December is a gun auction month. Many of the largest American firearm auction houses hold premier auctions in December where they sell the most unique, rare and expensive firearms. When the companies publish the catalogs of their premier auctions, we thoroughly browse them to find and tell you about the most interesting guns consigned to these auctions. In this article, we’ll take a look at some of the most obscure firearms seen in the catalog of the December 2020 Rock Island Premier Firearms Auction.
The list presented below goes in no particular order. The model names are linked to the corresponding Rock Island Auction pages where you can find more and higher resolution images as well as more detailed descriptions of the lots.
1. French Needle-Fire Bolt Action Knife Pistol
This knife pistol was made in France circa 1870. Normally, the gun part in such knife/firearm combination gadgets is a rather simple single-barrel break action or muzzleloading firearm. As you can see, this particular knife pistol is quite a bit different and extremely unusual as its gun is a miniature bolt action rifle, particularly, a 5.5mm caliber single-shot needle-fire gun with a 2-3/4″ barrel. It is basically a scaled-down French Chassepot action. The 4-1/4″ knife blade has a locking mechanism and folds to the left side of the gun. The folding trigger doubles as a corkscrew. The grip is made of horn and has an internal compartment with a hinged door which was probably intended for storing spare needle-fire paper cartridges.
Estimated price: $22,500 – $32,500
2. William Marston Three Barrel Pocket Pistol with Sliding Bowie Knife
Another unique 19th-century knife/firearm combination weapon. This one is designed and made in the United States by William Marston. It is a .22 caliber rimfire gun with three superposed barrels and a 3″ clip-point Bowie type retractable blade sliding along the left side of the barrels. Another interesting feature of this gun is the dial located on the right side of the frame that rotates every time the single-action hammer is cocked and shows which barrel will fire when the trigger is pulled. The position “0” allowed carrying the gun safely. After firing all three barrels and reloading the gun with new cartridges, the dial had to be manually reset to zero. According to different sources, anywhere from 1,500 to 2,200 Marston three-barrel derringers were made from which only about 800 were equipped with a sliding knife.
Estimated price: $5,500 – $7,500
3. LeMat Centerfire Carbine
As you probably know, what sets LeMat revolvers apart from other wheelguns is the smoothbore single shot shotgun barrel located under the revolver barrel and extending back to the hammer through the cylinder axis. Most LeMat revolvers are percussion or pinfire guns. There are rare samples of centerfire cartridge LeMat revolvers and even more rare is a centerfire cartridge LeMat carbine like this one. This gun has a 9-round .44 caliber cylinder and a 20 gauge single-shot breech-loading shotgun barrel that has a hinged breech block located behind the cylinder. The cylinder is loaded through the loading gate on the right side of the gun. As in the case of other LeMat revolvers, there is a pivoting part built into the hammer that allows selecting between firing the revolver or the shotgun barrel.
Estimated price: $12,000 – $18,000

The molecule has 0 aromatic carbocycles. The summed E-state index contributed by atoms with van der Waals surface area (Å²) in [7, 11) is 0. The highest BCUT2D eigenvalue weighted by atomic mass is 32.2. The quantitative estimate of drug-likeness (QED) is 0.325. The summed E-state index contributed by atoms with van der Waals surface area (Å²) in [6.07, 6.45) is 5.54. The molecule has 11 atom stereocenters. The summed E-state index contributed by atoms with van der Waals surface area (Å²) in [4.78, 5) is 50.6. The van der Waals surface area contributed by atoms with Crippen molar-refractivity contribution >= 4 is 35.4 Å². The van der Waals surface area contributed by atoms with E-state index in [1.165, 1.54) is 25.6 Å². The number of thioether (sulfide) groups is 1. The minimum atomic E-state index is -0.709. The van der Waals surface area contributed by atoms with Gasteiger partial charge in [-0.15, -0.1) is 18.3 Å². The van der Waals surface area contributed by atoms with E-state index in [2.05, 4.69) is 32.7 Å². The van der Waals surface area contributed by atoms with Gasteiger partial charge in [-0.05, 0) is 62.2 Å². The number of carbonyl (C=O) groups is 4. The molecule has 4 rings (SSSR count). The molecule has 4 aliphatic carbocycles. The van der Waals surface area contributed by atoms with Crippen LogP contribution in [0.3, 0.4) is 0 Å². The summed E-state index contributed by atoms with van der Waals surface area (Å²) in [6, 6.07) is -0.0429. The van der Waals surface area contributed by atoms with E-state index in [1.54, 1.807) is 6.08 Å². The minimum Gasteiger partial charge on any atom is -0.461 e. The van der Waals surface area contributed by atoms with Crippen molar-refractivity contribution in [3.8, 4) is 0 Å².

4. Henry Harrington Patent Seven-Shot Volley Pistol
The design of this firearm was patented in 1837 by Henry Harrington of Southbridge, Massachusetts. Externally, it may look like a single barrel percussion pistol, however, what looks like one large barrel is actually a block of seven .12 caliber barrels. Despite having seven barrels, this is still a single-shot gun as it has a volley fire action where all the barrels are fired simultaneously when the trigger is pulled. The gun is fed by pre-loaded breechblocks (see the top image of this article) that have separate channels for each of the seven bullets but a shared powder chamber – that’s how the single percussion cap fires all the seven bullets. The lever in front of the trigger guard allows unlocking the inserted breechblock and reloading the gun with a new one.
Estimated price: $27,500 – $42,500
5. Giovanni Merolla Eight Barreled Duckfoot Pistol
Yet another obscure 19th-century handgun. This one is made in Italy by Giovanni Merolla. Duckfoot pistols normally have a single row of barrels that are fired simultaneously upon the trigger pull. This pistol can be probably described as an Over & Under duckfoot pistol as it has two rows of four barrels. This is a break-action .22 caliber rimfire firearm loaded with a brass clip that holds all 8 cartridges. Each of the two hammers fires four barrels. Interestingly, the trigger simultaneously drops both hammers. I assume this would allow to fire all eight barrels at once or four barrels at a time by cocking each hammer separately. It is believed that this is the only surviving sample of an 8-shot Merolla pistol.
Estimated price: $12,000 – $18,000
The hardest part of putting together an article like this is the actual selection of the guns to include in it, because catalogs of premier gun auctions always contain dozens of lots deserving to be included in such a list. Although I ended up with a list exclusively consisting of 19th-century guns, the RIAC catalog, of course, includes firearms representing a wide time frame – from wheellocks to modern machine guns and everything inbetween. I am sure, no matter what type of firearm is more interesting to you, if you browse the catalog of December 2020 Rock Island Premier Firearms Auction, you’ll be able to find unique specimens of that particular gun category.
The December 2020 Rock Island Premier Firearms Auction will take place from December 4 to 6.
Images courtesy of Rock Island Auction Company, www.rockislandauction.com